Amazon is chasing growth and shifting resources to third-party sellers
Amazon’s responding to a wake-up call: The retail company makes more money letting other people sell to customers on its marketplace than it does selling to customers itself.
Strategy has shifted accordingly. The company has been opening up more e-commerce features and capabilities to third-party sellers that were once reserved for wholesale vendors, and shifting resources to be more hands-on with third-party sellers.
Third-party marketplace traction is picking up on Amazon thanks to more awareness and education on the selling model: There are networks of resources for small-business owners, big brands and resellers alike that explain how to get started selling on Amazon, and how to turn a profit doing so, by updating logistical changes to the marketplace and sharing tips and tricks. It also reflects a broader industry shift in retail toward direct sales, as more brands become less reliant on wholesale relationships, reworking supply chains and e-commerce teams to sell straight to customers.
When retail middlemen fall out of fashion, even Amazon has to switch gears.
“We’re seeing brands migrating from the [wholesale] side to the seller side ultimately because of control,” said Kiri Masters, the founder of the Amazon agency Bobsled Marketing. “If you have the time and ability to man a third-party seller account, you’ll get more control over inventory, you can send new product launches directly onto Amazon, and then determine pricing. It starts to make more sense, unless you’re only set up to be a wholesale vendor, and a shrinking number of companies are set up that way.”
According to eMarketer data, Amazon’s marketplace accounts for more overall sales than direct, and the gap is widening. In 2017, direct sales grew 21 percent to $70.4 billion, while marketplace sales grew 41 percent to $129.5 billion. This year, eMarketer forecasts that marketplace sales will increase to $230 billion. And, due to higher margins, Amazon makes more revenue from the marketplace although inventory sold there isn’t the majority: The company reports that the marketplace accounts for more than 40 percent of all units sold.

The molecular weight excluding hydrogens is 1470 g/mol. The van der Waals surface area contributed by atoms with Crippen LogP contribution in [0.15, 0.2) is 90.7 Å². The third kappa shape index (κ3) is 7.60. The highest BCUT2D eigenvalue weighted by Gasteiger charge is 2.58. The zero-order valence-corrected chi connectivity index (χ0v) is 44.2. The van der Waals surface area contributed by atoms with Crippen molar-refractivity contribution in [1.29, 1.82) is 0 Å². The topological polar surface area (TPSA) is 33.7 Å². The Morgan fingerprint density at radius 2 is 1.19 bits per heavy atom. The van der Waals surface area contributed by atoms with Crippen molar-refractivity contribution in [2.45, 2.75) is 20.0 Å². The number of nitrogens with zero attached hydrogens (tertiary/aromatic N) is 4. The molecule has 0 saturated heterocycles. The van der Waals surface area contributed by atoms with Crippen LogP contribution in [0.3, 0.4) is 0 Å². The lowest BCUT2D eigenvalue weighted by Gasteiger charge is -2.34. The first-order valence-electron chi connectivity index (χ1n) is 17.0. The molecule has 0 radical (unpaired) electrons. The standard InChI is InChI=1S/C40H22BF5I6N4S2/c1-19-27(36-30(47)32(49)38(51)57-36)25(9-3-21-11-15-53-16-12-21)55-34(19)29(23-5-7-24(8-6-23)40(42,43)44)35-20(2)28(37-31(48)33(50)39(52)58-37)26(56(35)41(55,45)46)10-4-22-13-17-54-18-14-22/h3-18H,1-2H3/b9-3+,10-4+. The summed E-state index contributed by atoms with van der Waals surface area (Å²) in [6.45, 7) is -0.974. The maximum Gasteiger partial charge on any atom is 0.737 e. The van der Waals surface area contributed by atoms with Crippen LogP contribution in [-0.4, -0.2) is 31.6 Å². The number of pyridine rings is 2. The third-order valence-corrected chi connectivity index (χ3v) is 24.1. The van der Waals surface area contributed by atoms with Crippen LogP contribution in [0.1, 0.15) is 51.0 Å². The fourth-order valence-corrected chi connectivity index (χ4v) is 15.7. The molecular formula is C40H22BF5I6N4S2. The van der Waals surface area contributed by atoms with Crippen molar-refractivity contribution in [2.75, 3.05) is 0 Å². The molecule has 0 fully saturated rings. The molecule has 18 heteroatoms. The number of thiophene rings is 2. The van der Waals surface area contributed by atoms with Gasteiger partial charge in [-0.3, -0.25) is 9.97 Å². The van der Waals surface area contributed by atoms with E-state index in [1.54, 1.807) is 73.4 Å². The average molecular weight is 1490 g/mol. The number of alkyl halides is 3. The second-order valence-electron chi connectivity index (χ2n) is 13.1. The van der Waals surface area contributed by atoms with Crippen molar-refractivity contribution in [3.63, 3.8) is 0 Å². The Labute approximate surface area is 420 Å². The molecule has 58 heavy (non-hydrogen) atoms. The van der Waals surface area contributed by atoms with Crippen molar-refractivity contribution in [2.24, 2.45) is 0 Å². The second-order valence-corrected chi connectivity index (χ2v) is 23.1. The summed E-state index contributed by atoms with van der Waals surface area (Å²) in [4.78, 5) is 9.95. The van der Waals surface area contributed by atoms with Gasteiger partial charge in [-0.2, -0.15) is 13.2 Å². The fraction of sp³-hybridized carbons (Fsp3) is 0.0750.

Internally, Amazon is reacting to that shift. According to current and former Amazon business managers, in the past 18 months, it’s opened up more features to sellers, including Subscribe and Save (which sets automatic repeat purchases for items like shampoo and packaged foods), its Early Reviewer Program (which prompts reviews from a seller’s first buyers), automated couponing, more nuanced reporting tools like lost buy box percentage (which helps sellers set more competitive prices), as well as all of Amazon’s advertising products.
Other special programs are floated by Amazon’s team to help boost sellers, while getting sellers to act as guinea pigs for tests, like a pilot for a box of free trial-size products that would be sent to customers based on past purchasing behavior, said Elaine Kwon, a former Amazon vendor manager who currently consults brands selling on the platform.
“Almost all of what I call Amazon’s ‘innovation dollars’ are being reallocated to the marketplace side to help expand it in every category possible,” she said. “Any brand that is trying now to truly grow their Amazon business, there is no reason to do it anywhere but the marketplace.”
For Amazon, a marketplace business has better economics than its core, low-margin retail business. Marketplace businesses are pay-to-play, high growth and high margin. Amazon’s wholesale growth is limited by how many vendor managers it can hire to assign to its vendors, and how much inventory it can buy. In contrast, marketplace growth is essentially infinite, said Masters.
So, changes have been made to how Amazon aligns resources. According to Fred Killingsworth, CEO of Amazon consultant Hinge, the company last year pulled vendor managers off of all wholesale accounts that were doing less than $10 million a year in sales. And in Feb. 2018, it launched its Marketplace Growth program, which assigns a strategic account manager on Amazon’s team to help sellers navigate changes to the marketplace and act as a resource in solving problems and answering questions. Previously, Amazon’s Seller Central was a fully self-service marketplace, where sellers only get access to a dashboard and a generic “help” email for when problems arise.
Marketplace Growth addressed the often-cited complaint from sellers that Amazon’s largely faceless organization makes it impossible to navigate glitches and changing rules. Assistance doesn’t come cheap: To participate in the program, sellers doing under $1 million in revenue on Amazon are charged $2,500 a month for the service, and on the high end, those doing $10 million a year or more are charged $5,000 a month.
That monthly charge is on top of a pile of other fees Amazon charges sellers (and which don’t exist on the wholesale side): Fulfilled By Amazon, Amazon’s inventory management program that charges for Prime shipping privileges, storage and fulfillment, takes up around 30 percent of a seller’s overall revenue. Plus, Amazon gets a 15 percent commission for purchases made on the marketplace. Add-ons like search ads and enhanced brand content eat up more of the bottom line.